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Sunday, May 10, 2009

It's the End of the Ring as we Know It



(...and I feel fine)


A song parody by Paul J. Pelkonen
(based on "It's the End of the World As We Know It (and I feel fine)") by R.E.M., original lyrics by Michael Stipe, plot by Richard Wagner)

That's great it starts when the rope breaks, Norns quake and Erda sleeps on unafraid. Brunnhilde horse-dealin', Siegfried he's free-wheelin', going on to mighty deeds, think he's got a few leads, going down the river Rhine, with horse, (of course) sail against the current on a mighty boat, false note, going to the Gibichung, Gibichung hall! Brother, sister kissing in the castle with Hagen breathing down their neck. He's got a wicked plan with a notion in the potion that'll wipe his brain. Siegfried shows up takes a drink from the cup, slipped a mickey not lime rickey, uh oh blood flow brüderschaft to the raft Hagen serves his own needs find out what in Act Three, thinkin' bout the Nibelung, Nibelung ring. You sons of freedom sail on gladly switch bitch not a hitch in the night Gunther gives a fright!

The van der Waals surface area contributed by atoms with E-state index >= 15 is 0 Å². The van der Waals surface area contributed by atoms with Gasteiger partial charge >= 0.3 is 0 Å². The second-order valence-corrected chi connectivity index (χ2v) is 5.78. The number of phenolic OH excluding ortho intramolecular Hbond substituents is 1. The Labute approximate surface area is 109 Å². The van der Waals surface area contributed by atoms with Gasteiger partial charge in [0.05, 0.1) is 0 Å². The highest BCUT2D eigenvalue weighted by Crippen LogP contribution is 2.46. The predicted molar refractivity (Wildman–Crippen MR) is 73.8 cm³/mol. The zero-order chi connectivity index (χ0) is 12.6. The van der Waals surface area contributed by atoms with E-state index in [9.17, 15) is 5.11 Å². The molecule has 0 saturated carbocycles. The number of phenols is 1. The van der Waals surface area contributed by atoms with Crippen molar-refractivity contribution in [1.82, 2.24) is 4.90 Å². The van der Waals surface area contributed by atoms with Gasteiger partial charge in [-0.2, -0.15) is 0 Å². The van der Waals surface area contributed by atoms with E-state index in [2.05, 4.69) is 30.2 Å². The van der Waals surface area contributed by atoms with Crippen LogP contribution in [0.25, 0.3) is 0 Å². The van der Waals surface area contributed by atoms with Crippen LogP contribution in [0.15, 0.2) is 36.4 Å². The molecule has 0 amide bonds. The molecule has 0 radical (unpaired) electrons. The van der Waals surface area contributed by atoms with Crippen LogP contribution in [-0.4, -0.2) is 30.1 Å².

It's the end of the world as we know it,
It's the end of the world as we know it
It's the end of Act One as we know it, and I feel fine

Wake up Hagen sleepy head, Siggy's back, not dead, Hoi-ho! Cow horn Gunther boat re-turn, sacrifice to the gods, beer drinking, hell-raising, Got the bride eyes are wide don't get on her bad side, marriage problems escalate, world will annihilate, fingers on a spear point, he said, she said, plan a murder what's the motive Uh-oh this means no fear, cavalier, next day with the spear, stab him in the, stab him in the, stab him in the back! Murder by the river death scene takes forever is he dead yet?